Every month, resident Travel Expert Jake Messimer answers a travel question submitted by one of our readers. Have a question you’d like to ask? Click here to send Jake an email, or leave your question in the comments section below.
Q: I’m going to have some free time on my vacation. What are some things I can do to experience a new city as the locals do?
A: Some of my most treasured travel memories are of the things that have occurred during breaks in scheduled activities. As you read through your chosen itinerary, you’ll often notice that there is significant free time built into your trip (“Enjoy a full day free to do as you please in Vienna”).
In a new country or city, it’s common to feel a little nervous to set out on your own. On a Guided Vacation, your Travel Director will make every effort to acclimate you to the local language, customs and culture. You’ll usually get a pocket map and clear directions on where to go and how to meet back up with the group. They’ll also have plenty of recommendations for places to eat or things to see that may not be on the included itinerary.
On a full day at leisure, you will likely have already done your city sightseeing the day prior, so you’ll feel more comfortable setting off on your own. Here are some of my favorite things to do with free time:
Have a picnic lunch
In just about every city in Europe, for less than $10US, you can enjoy a fresh, delicious meal and a cold drink. Just pop into one of the many small delis or grocery stores, point at the most delicious looking sandwich or slice of pizza, grab a beer or a sparkling water and plop down on a bench in a nearby park or square. An unforgettable meal at a fraction of the cost of eating at a restaurant!
Visit an authentic local market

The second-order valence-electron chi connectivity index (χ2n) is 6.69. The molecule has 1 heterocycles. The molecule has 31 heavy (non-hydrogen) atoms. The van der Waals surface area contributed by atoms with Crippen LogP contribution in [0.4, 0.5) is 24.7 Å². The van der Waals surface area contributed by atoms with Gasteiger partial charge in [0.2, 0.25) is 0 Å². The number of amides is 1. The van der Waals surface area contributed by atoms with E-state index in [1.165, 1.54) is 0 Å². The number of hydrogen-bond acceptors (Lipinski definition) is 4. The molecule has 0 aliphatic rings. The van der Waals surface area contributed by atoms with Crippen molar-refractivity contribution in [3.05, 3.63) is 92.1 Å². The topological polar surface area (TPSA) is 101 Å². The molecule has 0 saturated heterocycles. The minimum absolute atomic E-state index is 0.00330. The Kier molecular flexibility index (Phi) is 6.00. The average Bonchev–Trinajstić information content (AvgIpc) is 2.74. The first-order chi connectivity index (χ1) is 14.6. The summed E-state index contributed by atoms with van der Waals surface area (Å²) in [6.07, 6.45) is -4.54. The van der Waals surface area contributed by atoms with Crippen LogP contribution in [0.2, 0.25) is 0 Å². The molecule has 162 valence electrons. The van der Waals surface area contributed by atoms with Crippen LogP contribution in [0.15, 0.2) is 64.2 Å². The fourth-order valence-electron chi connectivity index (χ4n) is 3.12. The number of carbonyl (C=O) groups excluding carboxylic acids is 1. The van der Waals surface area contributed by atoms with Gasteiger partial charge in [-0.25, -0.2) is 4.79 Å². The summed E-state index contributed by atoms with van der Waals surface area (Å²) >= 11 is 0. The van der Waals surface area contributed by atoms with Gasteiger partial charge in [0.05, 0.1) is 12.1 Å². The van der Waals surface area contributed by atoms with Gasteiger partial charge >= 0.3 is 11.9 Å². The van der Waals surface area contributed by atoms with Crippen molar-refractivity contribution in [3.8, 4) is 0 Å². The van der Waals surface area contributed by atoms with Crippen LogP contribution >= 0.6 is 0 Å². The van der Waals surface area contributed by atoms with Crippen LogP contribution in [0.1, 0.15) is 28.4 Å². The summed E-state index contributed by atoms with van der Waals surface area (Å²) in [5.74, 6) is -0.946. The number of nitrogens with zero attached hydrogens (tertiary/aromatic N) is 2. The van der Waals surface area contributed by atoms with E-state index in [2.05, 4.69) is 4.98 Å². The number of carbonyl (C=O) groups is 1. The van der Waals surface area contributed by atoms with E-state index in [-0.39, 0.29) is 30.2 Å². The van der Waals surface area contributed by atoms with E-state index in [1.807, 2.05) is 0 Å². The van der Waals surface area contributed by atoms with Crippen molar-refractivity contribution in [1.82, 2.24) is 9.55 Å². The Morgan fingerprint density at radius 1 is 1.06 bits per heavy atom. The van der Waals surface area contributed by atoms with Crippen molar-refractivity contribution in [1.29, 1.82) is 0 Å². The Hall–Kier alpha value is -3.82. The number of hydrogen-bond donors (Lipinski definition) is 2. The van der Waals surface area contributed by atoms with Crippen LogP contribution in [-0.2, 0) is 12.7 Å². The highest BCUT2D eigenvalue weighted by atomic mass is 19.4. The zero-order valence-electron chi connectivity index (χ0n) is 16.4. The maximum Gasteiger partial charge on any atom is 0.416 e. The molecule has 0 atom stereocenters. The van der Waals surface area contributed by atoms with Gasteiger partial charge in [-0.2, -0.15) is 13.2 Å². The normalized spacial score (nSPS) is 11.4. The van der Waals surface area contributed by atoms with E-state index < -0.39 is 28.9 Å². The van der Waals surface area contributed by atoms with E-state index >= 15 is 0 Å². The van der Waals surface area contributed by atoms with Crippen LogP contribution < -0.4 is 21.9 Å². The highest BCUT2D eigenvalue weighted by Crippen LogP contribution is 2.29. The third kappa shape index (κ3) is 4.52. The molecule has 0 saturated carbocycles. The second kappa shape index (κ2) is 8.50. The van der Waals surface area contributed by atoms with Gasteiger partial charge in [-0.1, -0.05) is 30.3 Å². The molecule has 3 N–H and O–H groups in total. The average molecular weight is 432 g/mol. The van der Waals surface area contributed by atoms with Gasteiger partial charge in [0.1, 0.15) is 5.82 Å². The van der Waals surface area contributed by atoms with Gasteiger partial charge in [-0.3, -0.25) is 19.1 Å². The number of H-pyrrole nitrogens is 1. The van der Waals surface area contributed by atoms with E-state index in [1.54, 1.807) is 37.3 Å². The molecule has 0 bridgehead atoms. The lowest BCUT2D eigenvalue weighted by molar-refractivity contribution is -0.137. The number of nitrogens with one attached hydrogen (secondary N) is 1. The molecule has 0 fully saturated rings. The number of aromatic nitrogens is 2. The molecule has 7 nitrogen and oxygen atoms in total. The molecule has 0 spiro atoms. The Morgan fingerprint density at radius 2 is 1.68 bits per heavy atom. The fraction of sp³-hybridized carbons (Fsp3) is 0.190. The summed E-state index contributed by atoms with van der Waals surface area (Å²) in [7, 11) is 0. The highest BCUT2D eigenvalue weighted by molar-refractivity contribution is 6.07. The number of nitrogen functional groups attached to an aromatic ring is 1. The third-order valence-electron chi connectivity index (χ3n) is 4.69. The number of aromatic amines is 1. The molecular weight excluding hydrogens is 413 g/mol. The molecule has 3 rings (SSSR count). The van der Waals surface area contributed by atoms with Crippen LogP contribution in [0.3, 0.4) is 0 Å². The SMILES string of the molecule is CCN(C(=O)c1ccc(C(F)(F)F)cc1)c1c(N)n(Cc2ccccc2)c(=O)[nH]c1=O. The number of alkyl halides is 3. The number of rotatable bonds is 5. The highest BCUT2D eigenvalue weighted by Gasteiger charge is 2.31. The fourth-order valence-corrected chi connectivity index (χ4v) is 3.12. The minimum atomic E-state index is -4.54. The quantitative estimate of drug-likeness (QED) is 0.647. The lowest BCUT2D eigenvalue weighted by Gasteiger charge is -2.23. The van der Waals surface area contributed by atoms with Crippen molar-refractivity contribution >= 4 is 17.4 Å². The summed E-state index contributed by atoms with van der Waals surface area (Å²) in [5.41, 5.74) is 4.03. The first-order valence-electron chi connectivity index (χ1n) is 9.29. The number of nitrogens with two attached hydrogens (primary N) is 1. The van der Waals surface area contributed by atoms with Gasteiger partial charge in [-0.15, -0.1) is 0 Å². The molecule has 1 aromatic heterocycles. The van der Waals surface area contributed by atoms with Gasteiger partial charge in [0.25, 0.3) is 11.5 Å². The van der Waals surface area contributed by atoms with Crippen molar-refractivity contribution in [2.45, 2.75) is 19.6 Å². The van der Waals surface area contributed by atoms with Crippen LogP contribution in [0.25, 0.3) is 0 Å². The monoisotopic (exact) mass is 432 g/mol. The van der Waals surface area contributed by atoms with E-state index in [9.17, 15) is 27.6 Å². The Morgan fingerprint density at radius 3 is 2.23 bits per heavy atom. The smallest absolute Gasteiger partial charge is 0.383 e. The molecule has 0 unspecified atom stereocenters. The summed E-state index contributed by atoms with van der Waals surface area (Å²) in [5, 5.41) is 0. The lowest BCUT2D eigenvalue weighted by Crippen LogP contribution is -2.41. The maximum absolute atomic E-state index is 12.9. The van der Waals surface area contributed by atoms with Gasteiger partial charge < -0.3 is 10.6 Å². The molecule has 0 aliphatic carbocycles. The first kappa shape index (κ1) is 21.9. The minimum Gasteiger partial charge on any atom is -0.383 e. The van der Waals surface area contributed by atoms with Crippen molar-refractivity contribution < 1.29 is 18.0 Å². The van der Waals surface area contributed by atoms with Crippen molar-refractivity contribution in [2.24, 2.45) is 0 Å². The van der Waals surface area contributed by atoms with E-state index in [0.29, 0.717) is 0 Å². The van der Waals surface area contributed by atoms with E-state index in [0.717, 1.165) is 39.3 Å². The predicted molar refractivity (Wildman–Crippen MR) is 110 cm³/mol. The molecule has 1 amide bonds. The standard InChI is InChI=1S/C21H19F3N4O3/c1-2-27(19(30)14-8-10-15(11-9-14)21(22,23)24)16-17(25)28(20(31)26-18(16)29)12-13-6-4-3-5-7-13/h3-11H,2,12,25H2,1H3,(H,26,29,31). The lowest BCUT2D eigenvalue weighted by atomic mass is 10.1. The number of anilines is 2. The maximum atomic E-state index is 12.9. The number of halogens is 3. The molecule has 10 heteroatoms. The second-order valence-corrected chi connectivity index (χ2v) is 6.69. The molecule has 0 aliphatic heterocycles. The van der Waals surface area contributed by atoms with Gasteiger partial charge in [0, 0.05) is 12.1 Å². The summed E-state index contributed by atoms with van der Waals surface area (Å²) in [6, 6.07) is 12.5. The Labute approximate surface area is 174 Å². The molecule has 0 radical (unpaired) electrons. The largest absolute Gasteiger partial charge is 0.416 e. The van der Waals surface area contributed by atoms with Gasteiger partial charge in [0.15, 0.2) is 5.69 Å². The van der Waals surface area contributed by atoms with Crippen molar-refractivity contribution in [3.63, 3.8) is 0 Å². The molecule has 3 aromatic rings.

Shopping for souvenirs is a major part of any vacation. Of course you can pick up postcards and knick-knacks from any tourist shop, but if you have time, you can do some much more authentic shopping at one of Europe’s many street markets. For example, in Lisbon, Portugal I found the “Feira Da Ladra”, the city’s most popular flea market. Instead of postcards and keychains, I picked up a pile of old black and white photographs being sold out of a tattered suitcase for a few cents each. Check with your Travel Director or hotel concierge for advice on finding an authentic local market.
Try public transportation
Using local transport is a great way to feel what it’s like to live in another country. And many of Europe’s cities boast some fun modes of transportation: Vaporetti (water busses) in Venice, Electricos (vintage tramcars) in Lisbon, the Funicular on the Isle of Capri, an iconic London double-decker bus – you get the idea! In most places, ticket machines offer an English option and of course your Travel Director can give you advice on scenic or interesting places to travel to.
Get above it all
Many cities have some sort of hilltop area with a great view. I like to visit these places just around sunset when many of them take on a festive atmosphere. Families eating ice cream, couples on first dates, street musicians and performers; sometimes it seems like everyone in town has gathered to watch day slip into night. Some favorites are: The Sacre Coeur Basilica in Paris, Piazzale Michelangelo in Florence and Mirador de San Nicolas in Granada.
These are only a few suggestions. What do you like to do with your free time while traveling in Europe? Leave your comments below!